This is a parody, but not a very gross one. Exhibit (3) above, for instance, contains several patches of the same kind of English. It will be seen that I have not made a full translation. The beginning and ending of the sentence follow the original meaning fairly closely, but in the middle the concrete illustrations — race, battle, bread — dissolve into the vague phrases ‘success or failure in competitive activities’. This had to be so, because no modern writer of the kind I am discussing — no one capable of using phrases like ‘objective considerations of contemporary phenomena’ — would ever tabulate his thoughts in that precise and detailed way. The whole tendency of modern prose is away from concreteness. Now analyze these two sentences a little more closely. The first contains forty-nine words but only sixty syllables, and all its words are those of everyday life. The second contains thirty-eight words of ninety syllables: eighteen of those words are from Latin roots, and one from Greek. The first sentence contains six vivid images, and only one phrase (‘time and chance’) that could be called vague. The second contains not a single fresh, arresting phrase, and in spite of its ninety syllables it gives only a shortened version of the meaning contained in the first. Yet without a doubt it is the second kind of sentence that is gaining ground in modern English. I do not want to exaggerate. This kind of writing is not yet universal, and outcrops of simplicity will occur here and there in the worst-written page. Still, if you or I were told to write a few lines on the uncertainty of human fortunes, we should probably come much nearer to my imaginary sentence than to the one from Ecclesiastes. (From George Orwell’s essay, “English and Politics”)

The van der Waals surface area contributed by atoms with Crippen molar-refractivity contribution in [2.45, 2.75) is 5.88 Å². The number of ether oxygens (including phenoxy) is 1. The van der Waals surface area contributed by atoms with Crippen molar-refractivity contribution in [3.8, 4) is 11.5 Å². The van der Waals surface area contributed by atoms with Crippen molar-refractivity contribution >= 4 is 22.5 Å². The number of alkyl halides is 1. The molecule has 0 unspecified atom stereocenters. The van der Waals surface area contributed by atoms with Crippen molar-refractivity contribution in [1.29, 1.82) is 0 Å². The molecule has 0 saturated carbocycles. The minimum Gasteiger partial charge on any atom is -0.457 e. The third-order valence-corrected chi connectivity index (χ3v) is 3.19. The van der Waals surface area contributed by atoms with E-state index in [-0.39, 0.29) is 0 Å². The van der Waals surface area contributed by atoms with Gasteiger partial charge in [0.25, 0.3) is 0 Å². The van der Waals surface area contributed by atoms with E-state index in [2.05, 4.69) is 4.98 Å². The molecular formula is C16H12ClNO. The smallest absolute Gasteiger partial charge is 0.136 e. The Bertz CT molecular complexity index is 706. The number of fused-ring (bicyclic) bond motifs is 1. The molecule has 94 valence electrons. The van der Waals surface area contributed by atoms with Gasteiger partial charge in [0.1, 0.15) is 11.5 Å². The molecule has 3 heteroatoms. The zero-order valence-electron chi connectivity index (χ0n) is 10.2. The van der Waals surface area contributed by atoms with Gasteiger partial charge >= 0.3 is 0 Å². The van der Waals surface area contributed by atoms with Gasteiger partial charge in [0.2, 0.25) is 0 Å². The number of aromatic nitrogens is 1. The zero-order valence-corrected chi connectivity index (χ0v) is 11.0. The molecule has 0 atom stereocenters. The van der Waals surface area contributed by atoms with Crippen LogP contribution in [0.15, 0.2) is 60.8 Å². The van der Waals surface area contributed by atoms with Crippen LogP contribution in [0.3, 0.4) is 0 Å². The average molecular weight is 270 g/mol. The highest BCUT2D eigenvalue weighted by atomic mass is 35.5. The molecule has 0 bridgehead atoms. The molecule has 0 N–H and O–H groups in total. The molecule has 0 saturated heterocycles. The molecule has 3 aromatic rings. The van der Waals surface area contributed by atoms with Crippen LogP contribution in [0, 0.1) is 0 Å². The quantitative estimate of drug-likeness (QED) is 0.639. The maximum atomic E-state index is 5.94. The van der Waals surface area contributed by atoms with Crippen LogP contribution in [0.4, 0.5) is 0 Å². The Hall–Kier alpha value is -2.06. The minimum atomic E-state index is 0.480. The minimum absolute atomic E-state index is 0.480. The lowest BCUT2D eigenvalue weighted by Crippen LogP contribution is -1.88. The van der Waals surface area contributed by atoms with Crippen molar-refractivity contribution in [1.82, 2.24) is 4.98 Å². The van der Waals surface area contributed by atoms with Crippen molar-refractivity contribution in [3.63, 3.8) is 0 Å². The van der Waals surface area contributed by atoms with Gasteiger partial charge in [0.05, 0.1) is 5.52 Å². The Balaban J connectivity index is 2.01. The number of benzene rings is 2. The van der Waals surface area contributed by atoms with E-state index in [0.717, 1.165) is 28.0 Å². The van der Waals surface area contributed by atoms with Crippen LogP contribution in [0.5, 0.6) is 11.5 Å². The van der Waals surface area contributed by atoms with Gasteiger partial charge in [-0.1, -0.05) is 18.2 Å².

Primo Levi (1919-1987)